SRH | "The era of brand is over." Again? Really??
Empirical Marketing

"The era of brand is over." Again? Really??

13 Brand Flower

On an episode of Uncensored CMO back in May, Professor Scott Galloway said, “The era of brand is dead.” He’s said it before elsewhere, including Cannes in 2023.

His argument goes something like this: Once upon a time, you could take a mediocre product (bubbly brown sugar water, for example), wrap it in the magic of brand (Coca-Cola), charge a premium, blast clever messaging across a relatively few number of available channels … and swim around in money like Scrooge McDuck.

Today, there are more ways for people to find products and services — Google, TripAdvisor, Yelp, etc. — that don’t necessarily rely on branding, so the return isn’t quite as good.

Galloway argues that “product is the new brand,” and he uses boutique hotels as an example. He never would have found his new favorites without sites like TripAdvisor and Instagram.

Galloway is always thoughtful, interesting … and deliberately provocative. People listen to him. Is he right?

Is the era of brands really over?

Imagine you're standing at the corner of a busy city street. New York, Chicago, Seattle … a city you don’t know well. You're alone. It's dark, cold, pouring rain and it’s a long, long way back to your hotel.

A black SUV pulls up, and a complete stranger tells you to get in. He'll give you a ride. Do you get in the car? Of course not … that would be insane. And yet, we do it every day.

We get into strange cars and trust strangers with our lives because of brand. Today, Uber is a $36 billion dollar company.

We trust strangers to pick out our groceries because of brand. We trust the charitable causes we give to because of brand. We shell out more money for golf clubs, vacations, running shoes, yoga pants and smartphones because of brand.

This year at Cannes, Professor Mark Ritson reminded everyone that while promotion and creativity are important, there are three other Ps of marketing. And he’s absolutely right. Product, pricing and place are all critical.

He went on to say, “You’re all f**king obsessed with Liquid Death. It’s a little brand with questionable profitability and a short-term future. It’s tap water in a cool can.”

Exactly. It’s water in a cool can … with a great logo, tagline and wildly irreverent and hilarious videos. We’re obsessed with their distinctive brand assets and their attitude. They’re having fun.

Yes, Liquid Death probably haven’t nailed all 4 of the Ps yet … and if they want to stick around, they will need to. But the fact we can find Liquid Death on the shelf at Target is a near miracle.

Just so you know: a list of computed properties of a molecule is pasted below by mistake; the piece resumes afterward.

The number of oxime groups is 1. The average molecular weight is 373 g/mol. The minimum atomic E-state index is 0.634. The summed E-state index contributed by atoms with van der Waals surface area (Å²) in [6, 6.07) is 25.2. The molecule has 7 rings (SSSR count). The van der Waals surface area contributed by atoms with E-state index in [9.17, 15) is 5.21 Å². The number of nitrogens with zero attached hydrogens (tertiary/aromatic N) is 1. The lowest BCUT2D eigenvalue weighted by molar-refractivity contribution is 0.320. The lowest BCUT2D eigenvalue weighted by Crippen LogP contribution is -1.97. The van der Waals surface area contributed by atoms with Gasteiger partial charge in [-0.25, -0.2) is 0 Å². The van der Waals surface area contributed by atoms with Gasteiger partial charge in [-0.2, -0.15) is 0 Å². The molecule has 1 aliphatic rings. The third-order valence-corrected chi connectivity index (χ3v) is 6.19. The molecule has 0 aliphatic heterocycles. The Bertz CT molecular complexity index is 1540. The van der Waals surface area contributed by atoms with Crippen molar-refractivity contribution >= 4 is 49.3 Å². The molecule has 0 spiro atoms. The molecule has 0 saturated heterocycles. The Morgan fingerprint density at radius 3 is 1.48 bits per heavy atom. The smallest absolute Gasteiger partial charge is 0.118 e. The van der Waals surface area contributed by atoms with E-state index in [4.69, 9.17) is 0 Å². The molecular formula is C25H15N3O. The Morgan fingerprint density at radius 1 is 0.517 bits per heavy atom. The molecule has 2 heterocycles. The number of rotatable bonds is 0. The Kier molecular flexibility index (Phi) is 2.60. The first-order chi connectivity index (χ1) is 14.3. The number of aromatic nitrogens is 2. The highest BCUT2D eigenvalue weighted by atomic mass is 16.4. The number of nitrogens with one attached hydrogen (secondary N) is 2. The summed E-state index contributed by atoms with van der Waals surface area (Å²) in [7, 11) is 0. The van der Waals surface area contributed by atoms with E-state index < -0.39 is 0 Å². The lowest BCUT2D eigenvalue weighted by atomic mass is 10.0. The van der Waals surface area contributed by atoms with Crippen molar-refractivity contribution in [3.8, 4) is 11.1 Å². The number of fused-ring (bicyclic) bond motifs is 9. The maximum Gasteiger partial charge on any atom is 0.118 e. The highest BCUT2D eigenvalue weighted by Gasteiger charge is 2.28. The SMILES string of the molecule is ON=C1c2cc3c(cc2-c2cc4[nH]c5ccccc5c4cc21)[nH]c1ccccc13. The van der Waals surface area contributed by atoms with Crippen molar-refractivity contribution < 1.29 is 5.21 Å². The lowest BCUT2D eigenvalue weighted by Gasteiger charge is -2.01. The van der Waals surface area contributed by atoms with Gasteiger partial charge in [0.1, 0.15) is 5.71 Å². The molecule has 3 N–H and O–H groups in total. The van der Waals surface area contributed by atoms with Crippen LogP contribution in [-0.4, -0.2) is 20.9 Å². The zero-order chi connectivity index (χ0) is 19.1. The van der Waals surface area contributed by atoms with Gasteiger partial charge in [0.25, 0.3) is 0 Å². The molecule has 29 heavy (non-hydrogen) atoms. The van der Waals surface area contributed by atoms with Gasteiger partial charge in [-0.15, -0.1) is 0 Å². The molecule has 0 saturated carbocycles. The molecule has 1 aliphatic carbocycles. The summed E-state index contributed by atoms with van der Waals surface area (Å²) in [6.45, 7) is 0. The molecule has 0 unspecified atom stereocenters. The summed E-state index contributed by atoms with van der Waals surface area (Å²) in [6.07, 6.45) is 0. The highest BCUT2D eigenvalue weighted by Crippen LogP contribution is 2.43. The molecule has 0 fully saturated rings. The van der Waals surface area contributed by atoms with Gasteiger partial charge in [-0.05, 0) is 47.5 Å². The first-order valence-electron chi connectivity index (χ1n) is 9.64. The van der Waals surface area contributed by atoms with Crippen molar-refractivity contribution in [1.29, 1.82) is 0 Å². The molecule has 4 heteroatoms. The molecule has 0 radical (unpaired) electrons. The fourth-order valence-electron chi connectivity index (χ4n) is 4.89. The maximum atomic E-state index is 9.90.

As of 2022, eight brands accounted for 41% of the bottled water market. Six of those eight brands are owned by four companies — Nestlé (San Pellegrino, Perrier), Coca-Cola (Dasani), Wonderful Brands (Fuji) and Danone (Volvic, Evian).

And what are these brands? They’re water … in a plastic bottle.

From Motley Fool: “According to Beverage Digest, Liquid Death had a 0.2% share of the still water market in 2022 and a 1% share in sparkling water.” Yes, they are tiny.

With their massive distribution networks and purchasing power, Nestlé, Coca-Cola, Danone and Wonderful Brands could throw their big, sharp elbows around and fill up every last bit of shelf space if they wanted to. Or they could buy Liquid Death outright. Maybe Liquid Death isn’t big enough to bother with yet.

But how’d Liquid Death get on the shelf in the first place? Brand.

Yes, it’s water in a cool can. But what is Coke? What is Advil? What is Harley-Davidson? What is The North Face? What is Progressive?

Each of these brands has more or less nailed the 4Ps, including Product, but in a crowded field of competitors, what makes them distinctive and instantly recognizable?


Why do we trust Advil to be better at getting rid of our headaches? Why are we willing to pay a premium?


And why build a strong brand? It goes back to the fundamentals of empirical marketing.

Mental availability — In a buying situation, category buyers are much more likely to choose your product or service if they know who you are, trust who you are and have an emotional connection to your brand.

Physical availability — The stronger the brand, the more likely it is to end up on shelves and the more likely it is people will search for it.

Customer acquisition — Long-term, broad-reach brand building is the most effective way to reach new customers, driving long term growth and market share.

Price sensitivity — Buyers are generally more willing to pay a premium for brands they trust, and higher margins usually mean greater profits.

The brand also protects your business from macroeconomic forces you can’t control — pandemics, downturns and interest rate spikes. And, as we talked about last week, brand building becomes more important than ever in a crisis.

Scott Galloway and Mark Ritson are both brilliant. But we think Galloway is wrong and Ritson sort of missed the point. A little. At least here.

We’ll see you next time.


10 food companies own almost every grocery store item you buy” –

Leading bottled water brands by global market share” –

Creativity is distracting marketers from what matters” – Mark Ritson, Marketing Week

It’s time for ‘share of search’ to replace ‘share of voice’” – Mark Ritson, Marketing Week

How to invest in Liquid Death” – Motley Fool